3. Legault, L., Al-Khindi, T., & Inzlicht, M. (2012). Preserving integrity in the face of performance threat self-affirmation enhances neurophysiological responsiveness to errors. Psychological science, 0956797612448483. http://dx.doi.org/10.1177/0956797612448483
  4. Senay, I., Albarracín, & D., Noguchi, K. (2010). Motivating goal-directed behavior through introspective self-talk the role of the interrogative form of simple future tense. Psychological Science21(4), 499-504. http://dx.doi.org/10.1177/0956797610364751
  5. Sherman, D. K., Cohen, & G. L. (2006). The psychology of self-defense: Self-affirmation theory. Advances in experimental social psychology38, 183. http://dx.doi.org/10.1016/S0065-2601(06)38004-5
  6. Wood, J. V., Perunovic, W. E., & Lee, J. W. (2009). Positive Self-Statements Power for Some, Peril for Others. Psychological Science20(7), 860-866. http://dx.doi.org/10.1111/j.1467-9280.2009.02370.x

语言嘅误会 // 語言嘅誤會

语言嘅误会; (粤语版)



上个礼拜我去咗剧场。我坐到o系张好舒服嘅凳度,仲谂住一阵可以睇好戏添。出舞台剧真系好好睇呀,不过冇办法享受。o系我后面坐咗一对年青男女,佢哋倾得好大声。我好嬲,我差唔多听唔到演员嘅对白。我拧转头。我怒睥住佢哋,佢哋当我透明。最后, 我顶唔顺。我又拧转头。



o系法庭 :

法官: 「陈太,你几大呀?」

陈太: 「法官大人,我廿二岁又几个月啫!」

法官: 「几多个月呀?」

陈太: 「即系一百廿个月之嘛。。。」


波士: 「陈生,你中唔中意啲好多汗嘅女人呀?」

陈生: 「唔中意嘞。」

波士: 「噉你中唔中意饮热啤酒呀?」

陈生: 「都唔中意嘞!」

波士: 「好,噉样我决定咗喇,你冬天先至放假嘞。」




阿仔:「 哦,噉你估呢只狗知道王生系乜嘢人咩?你怕呢只狗可以嬲咗我哋,系唔系?」




上個禮拜我去咗劇場。我坐到喺張好舒服嘅櫈度,重諗住一陣可以睇好戲添。齣舞台劇真係好好睇呀,不過冇辦法享受。喺我後面坐咗一對年青男女,佢哋傾得好大聲。我好嬲,我差唔多聽唔到演員嘅對白。我擰轉頭。我怒睥住佢哋,佢哋當我透明。最後, 我頂唔順。我又擰轉頭。



喺法庭 :

法官: 「陳太,妳幾大呀?」

陳太: 「法官大人,我廿二歳又幾個月啫!」

法官: 「幾多個月呀?」

陳太: 「即係一百廿個月之嘛。。。」


波士: 「陳生,你鐘唔鐘意啲好多汗嘅女人呀?」

陳生: 「唔中意嘞。」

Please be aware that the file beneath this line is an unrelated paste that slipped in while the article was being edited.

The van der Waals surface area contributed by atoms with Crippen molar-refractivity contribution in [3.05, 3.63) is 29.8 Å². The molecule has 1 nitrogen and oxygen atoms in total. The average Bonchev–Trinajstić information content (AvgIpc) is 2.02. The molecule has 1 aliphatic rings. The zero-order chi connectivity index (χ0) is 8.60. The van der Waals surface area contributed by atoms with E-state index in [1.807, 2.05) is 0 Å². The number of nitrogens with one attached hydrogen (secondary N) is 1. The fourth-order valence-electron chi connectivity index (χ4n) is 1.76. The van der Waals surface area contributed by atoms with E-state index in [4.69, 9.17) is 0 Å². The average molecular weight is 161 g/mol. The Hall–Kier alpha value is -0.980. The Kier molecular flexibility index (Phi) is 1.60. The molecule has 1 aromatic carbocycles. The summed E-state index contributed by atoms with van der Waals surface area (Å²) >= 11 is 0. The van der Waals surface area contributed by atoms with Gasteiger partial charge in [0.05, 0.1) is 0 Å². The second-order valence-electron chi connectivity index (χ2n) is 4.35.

波士: 「噉你鐘唔鐘意飲熱啤酒呀?」

陳生: 「都唔鐘意嘞!」

波士: 「好,噉樣我決定咗喇,你冬天先至放假嘞。」




阿仔:「 哦,噉妳估呢隻狗知道王生係乜嘢人咩?妳怕呢隻狗可以嬲咗我哋,係唔係呀?」


The role of attention in language learning

Scientists have long debated the extent to which attention and conscious effort improve or harm the process of learning a foreign language. This controversy did not lead to a compromise as each side became entrenched in their respective positions, and the only thing that was changed by the passing years was toning down their positions and making some concessions. This article aims to elucidate the complicated situation on the effective mechanisms of language learning.


In 1977. Stephen Krashen put together the observations of previous researchers and created an input hypothesis. It was based on the assumption that the only things required to learn a language are comprehensible spoken or written utterances in the target language that do not greatly exceed the student’s understanding. Krashen believed that it is mostly the absorption of prepared materials similar to the way children learn, and not listening to teacher’s instructions, that leads to mastery of speaking skills. Moreover, in his opinion knowledge of grammar rules does not translate into greater fluency of speaking, but serves only as a tool for conscious checking of its correctness. Until this day, these assumptions continue unchanged.

Every great idea, however, has its opponents. For example Rost (1990) pointed out to Krashen that understanding does not necessarily translate to mastering, because someone can easily guess what something is about but at the same time not know the grammar rules that were used. A similar view was shared by White (1987), who stated that the lack of problems with the interpretation of the meaning does not necessarily contribute to language acquisition. Fuel to the fire was added by Doughty and Williams (1998), who stated that although the dominant view was that a large part of the language can be learned in a natural way, some of its elements can be mastered only with a teacher’s assistance.


One of the main opponents of Krashen was, however, Richard Schmidt, who in 1983 came upon the case of an English learner who was still committing significant errors in spite of a long stay in a foreign language environment. Schmidt concluded that his failure could result from not noticing that he speaks in a different way to his interlocutors. His subsequent experiment with the teaching of Portuguese (1986) confirmed his conviction that frequent contact with a foreign language ceases to be significant when the learner does not notice the constructions that are used. In a similar way, not getting a correction may make it difficult to learn from one’s mistakes. This discovery later became the basis on which the noticing hypothesis has been coined as a response to Krashen’s idea.